Claimant offered no credible proof as to how and when the floor came to be wet. Her implication that the hallway had just been mopped was unsupported by the evidence. Anyone coming out of the cafeteria could have sloshed a drink onto the floor, which might have happened just before claimant came along. Schiop did not explain how the maintenance man she saw inside the cafeteria would have, in such case, seen the spill in time to clean it up before claimant encountered it.

Henry testified that the entrance to the Namm Building cafeteria was a high traffic area traversed by many students, faculty and visitors. At the time of her accident, Schiop had been a student at New York Technical College for about a year and a half to two years. However, when asked if in that time, she had ever been in the cafeteria, her response was the inexplicable, “Probably,” which served to undermine her credibility.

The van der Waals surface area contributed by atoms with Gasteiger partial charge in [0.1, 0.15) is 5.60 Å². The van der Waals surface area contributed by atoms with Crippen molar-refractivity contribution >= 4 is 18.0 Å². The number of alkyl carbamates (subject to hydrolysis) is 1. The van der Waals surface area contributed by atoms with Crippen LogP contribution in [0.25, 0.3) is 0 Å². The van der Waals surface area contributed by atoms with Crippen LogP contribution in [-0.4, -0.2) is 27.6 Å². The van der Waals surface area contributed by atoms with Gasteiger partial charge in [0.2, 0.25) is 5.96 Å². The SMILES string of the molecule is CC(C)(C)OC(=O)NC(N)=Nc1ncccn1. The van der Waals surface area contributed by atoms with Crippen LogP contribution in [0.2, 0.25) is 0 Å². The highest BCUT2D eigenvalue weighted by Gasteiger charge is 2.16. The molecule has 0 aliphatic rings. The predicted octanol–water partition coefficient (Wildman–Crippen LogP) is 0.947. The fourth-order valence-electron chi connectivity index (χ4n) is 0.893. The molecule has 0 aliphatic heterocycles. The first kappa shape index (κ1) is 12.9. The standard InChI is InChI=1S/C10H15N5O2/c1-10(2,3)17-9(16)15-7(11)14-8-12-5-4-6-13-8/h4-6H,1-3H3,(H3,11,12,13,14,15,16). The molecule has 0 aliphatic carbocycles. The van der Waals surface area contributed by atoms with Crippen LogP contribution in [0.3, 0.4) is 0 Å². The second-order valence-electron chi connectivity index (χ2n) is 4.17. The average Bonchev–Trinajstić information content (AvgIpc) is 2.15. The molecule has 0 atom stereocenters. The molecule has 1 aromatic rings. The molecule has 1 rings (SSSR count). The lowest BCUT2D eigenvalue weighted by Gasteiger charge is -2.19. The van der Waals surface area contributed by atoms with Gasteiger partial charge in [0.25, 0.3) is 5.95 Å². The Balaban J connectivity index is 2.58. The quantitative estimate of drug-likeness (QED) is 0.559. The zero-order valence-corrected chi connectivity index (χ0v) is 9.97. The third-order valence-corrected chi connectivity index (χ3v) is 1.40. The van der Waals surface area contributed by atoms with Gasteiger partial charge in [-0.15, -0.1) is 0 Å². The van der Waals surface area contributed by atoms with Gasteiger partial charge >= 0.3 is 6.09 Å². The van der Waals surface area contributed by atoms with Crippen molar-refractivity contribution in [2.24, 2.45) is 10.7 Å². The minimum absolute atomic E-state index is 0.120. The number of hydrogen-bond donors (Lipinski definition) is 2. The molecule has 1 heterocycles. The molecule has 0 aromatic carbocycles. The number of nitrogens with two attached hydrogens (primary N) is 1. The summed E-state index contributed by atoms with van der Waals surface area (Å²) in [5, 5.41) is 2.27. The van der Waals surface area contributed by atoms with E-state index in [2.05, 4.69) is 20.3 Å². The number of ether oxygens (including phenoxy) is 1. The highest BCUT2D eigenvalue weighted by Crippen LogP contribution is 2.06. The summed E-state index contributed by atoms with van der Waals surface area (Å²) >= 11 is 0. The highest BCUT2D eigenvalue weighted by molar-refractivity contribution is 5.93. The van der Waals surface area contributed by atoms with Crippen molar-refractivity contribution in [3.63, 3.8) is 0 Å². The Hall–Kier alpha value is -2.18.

The City University of New York has a duty to maintain reasonably safe premises, but it is not an insurer - - the fact that an accident occurred does not necessarily implicate liability on the part of the University. Basso v Miller, 40 NY2d 233, 386 NYS2d 564 (1976); Mochen v State of New York, 57 AD2d 719, 396 NYS2d 113 (4th Dept 1977). Claimant must show that a dangerous condition existed which caused her accident, and that defendant (if it did not create such) had notice which would have given it enough time to discover and remedy the condition.

The claimant bears the burden of proof; Ms. Schiop must establish her case by a fair preponderance of credible evidence, i.e., her case must be more persuasive than defendant’s. If the evidence on both sides weighs evenly so that the trier of fact cannot say that there is a preponderance favoring either side, claimant will have failed to prove her case.

Gabriela Schiop has failed to meet her burden, and her claim (no. 108521) is therefore dismissed. The Clerk of the Court is directed to enter judgment accordingly.

June 1, 2007
New York, New York

Judge of the Court of Claims